Procurement/Disposal Fee: A monthly fee charged to each asset that SEF procures or disposes of. This fee covers some of the overhead associated with writing bid specs, contracts, purchasing, disposal auctions, etc. It is charged to all assets that SEF has a hand in procuring or disposing of. Previously these costs were included in the replacement overhead percentage. The amount of the fee is based on the overhead costs and allocated to each asset in 2 parts: a flat fee plus a percentage of the asset's original cost.
Asset Management Fee:An annual fee charged to each asset that SEF maintains records for. This fee is designed to cover the overhead costs associated with maintaining records, both computerized and paper, performing a statewide annual inventory of all vehicles and equipment, and licensing and titling costs. Previously these costs were included in the replacement overhead percentage.
Replacement Overhead: A percentage added to the replacement rate of an asset. This percentage is added to account for interest paid on funds borrowed for replacement of vehicles, and any losses incurred from the disposal of assets. All fees collected for X status rentals are used to offset these costs and keep the percentage low. The percentage adjusts the replacement rate and does not generate replacement credits. Example: To generate enough replacement credits to purchase a new vehicle, the monthly rate is $100. If the overhead percentage is 5%; the monthly replacement rate of that asset would be $105.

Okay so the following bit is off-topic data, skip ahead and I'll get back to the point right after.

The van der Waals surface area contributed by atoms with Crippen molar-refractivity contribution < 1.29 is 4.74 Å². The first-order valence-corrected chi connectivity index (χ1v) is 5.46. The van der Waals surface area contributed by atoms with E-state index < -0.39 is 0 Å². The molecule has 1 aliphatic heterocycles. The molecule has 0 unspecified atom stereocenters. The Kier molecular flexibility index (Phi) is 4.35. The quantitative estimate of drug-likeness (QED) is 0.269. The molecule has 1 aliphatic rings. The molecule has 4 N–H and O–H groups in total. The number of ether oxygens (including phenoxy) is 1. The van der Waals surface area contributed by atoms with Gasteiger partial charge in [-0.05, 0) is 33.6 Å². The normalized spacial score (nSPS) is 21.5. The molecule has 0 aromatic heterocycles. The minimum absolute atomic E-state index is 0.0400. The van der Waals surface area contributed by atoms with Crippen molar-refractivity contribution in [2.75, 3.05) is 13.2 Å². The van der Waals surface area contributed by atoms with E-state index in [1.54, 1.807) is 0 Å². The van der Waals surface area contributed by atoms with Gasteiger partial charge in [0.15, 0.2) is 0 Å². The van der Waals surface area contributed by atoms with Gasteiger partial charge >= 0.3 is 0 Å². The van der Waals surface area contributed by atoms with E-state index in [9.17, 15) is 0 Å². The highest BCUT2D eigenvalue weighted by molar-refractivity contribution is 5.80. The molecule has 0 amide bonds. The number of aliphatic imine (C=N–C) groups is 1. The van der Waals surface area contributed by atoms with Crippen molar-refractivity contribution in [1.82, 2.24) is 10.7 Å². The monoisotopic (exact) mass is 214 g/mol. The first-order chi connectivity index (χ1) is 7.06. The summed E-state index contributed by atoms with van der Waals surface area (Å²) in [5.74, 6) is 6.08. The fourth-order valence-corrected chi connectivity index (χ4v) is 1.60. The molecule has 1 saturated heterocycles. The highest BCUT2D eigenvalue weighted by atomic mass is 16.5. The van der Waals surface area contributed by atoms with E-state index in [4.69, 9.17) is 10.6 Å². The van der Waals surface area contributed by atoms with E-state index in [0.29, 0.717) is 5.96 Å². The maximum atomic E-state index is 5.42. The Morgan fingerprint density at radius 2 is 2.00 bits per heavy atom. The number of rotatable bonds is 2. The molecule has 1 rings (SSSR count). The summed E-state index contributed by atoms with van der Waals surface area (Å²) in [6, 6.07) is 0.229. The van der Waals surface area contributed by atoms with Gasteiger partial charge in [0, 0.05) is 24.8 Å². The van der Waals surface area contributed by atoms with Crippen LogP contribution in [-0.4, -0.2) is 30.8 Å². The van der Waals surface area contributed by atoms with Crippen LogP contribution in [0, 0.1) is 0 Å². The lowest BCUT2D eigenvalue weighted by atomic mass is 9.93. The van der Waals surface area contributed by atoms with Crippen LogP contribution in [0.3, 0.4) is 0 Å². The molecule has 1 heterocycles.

FUR Rate: FUR is an acronym for Fixed Utilization Rate. This rate is calculated for DOT assets so they can be charged on a per mile or hour basis. the FUR rate consists of the Federal Fixed Fee plus all operating costs plus all fuel costs, divided by the annual usage of an asset. The FUR rates are computed annually for each class and district within DOT.
Daily Rental Pool: SEF maintains a small pool of light duty vehicles to be rented out on a short term basis. These vehicles are charged by the day and the daily rate includes all fuel and maintenance costs. SEF keeps daily pool vehicles in more than 30 locations around the state; any state employee is able to use them for state business.
Maintenance Costs: SEF applies costs according to the amount of time spent servicing an asset and the cost of parts and supplies (commodities). Labor is charged at an hourly rate which varies across the state based on the SEF district performing the work. Parts costs are applied at a marked up cost; the markup percentage also varies based on the SEF district. All maintenance charges include a commodities charge for supplies, environmental disposal fees, etc.
Billable Services: SEF ACCT CODE 73424 SEF Maintenance costs that are directly billable to the user. This would include service on dry assets, non-rental assets, leased assets, X-status assets, and costs to repair damage from negligence or accidents. These costs are not factored in to the calculation of operating rates.
Capitalized Costs: Costs incurred by SEF to make a vehicle or equipment ready for the user's intended purpose. These may include adding a snowplow, installing a prisoner screen, adding a bedliner utility body, adding lights or beacons, etc. These costs are factored into the replacement rate calculation.